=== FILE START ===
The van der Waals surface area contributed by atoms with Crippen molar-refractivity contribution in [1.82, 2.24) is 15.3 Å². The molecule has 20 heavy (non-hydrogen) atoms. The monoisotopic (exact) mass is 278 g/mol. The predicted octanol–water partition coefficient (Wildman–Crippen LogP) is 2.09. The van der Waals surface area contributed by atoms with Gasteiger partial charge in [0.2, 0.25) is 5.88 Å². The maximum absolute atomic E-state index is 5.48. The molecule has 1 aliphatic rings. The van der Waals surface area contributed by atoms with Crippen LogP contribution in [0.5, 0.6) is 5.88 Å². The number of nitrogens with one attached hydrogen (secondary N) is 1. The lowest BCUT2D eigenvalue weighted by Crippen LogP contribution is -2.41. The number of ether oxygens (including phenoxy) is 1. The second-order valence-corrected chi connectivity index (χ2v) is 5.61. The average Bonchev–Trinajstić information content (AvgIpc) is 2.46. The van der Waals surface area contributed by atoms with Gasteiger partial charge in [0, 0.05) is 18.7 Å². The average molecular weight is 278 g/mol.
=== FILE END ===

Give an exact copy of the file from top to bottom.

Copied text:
The van der Waals surface area contributed by atoms with Crippen molar-refractivity contribution in [1.82, 2.24) is 15.3 Å². The molecule has 20 heavy (non-hydrogen) atoms. The monoisotopic (exact) mass is 278 g/mol. The predicted octanol–water partition coefficient (Wildman–Crippen LogP) is 2.09. The van der Waals surface area contributed by atoms with Gasteiger partial charge in [0.2, 0.25) is 5.88 Å². The maximum absolute atomic E-state index is 5.48. The molecule has 1 aliphatic rings. The van der Waals surface area contributed by atoms with Crippen LogP contribution in [0.5, 0.6) is 5.88 Å². The number of nitrogens with one attached hydrogen (secondary N) is 1. The lowest BCUT2D eigenvalue weighted by Crippen LogP contribution is -2.41. The number of ether oxygens (including phenoxy) is 1. The second-order valence-corrected chi connectivity index (χ2v) is 5.61. The average Bonchev–Trinajstić information content (AvgIpc) is 2.46. The van der Waals surface area contributed by atoms with Gasteiger partial charge in [0, 0.05) is 18.7 Å². The average molecular weight is 278 g/mol.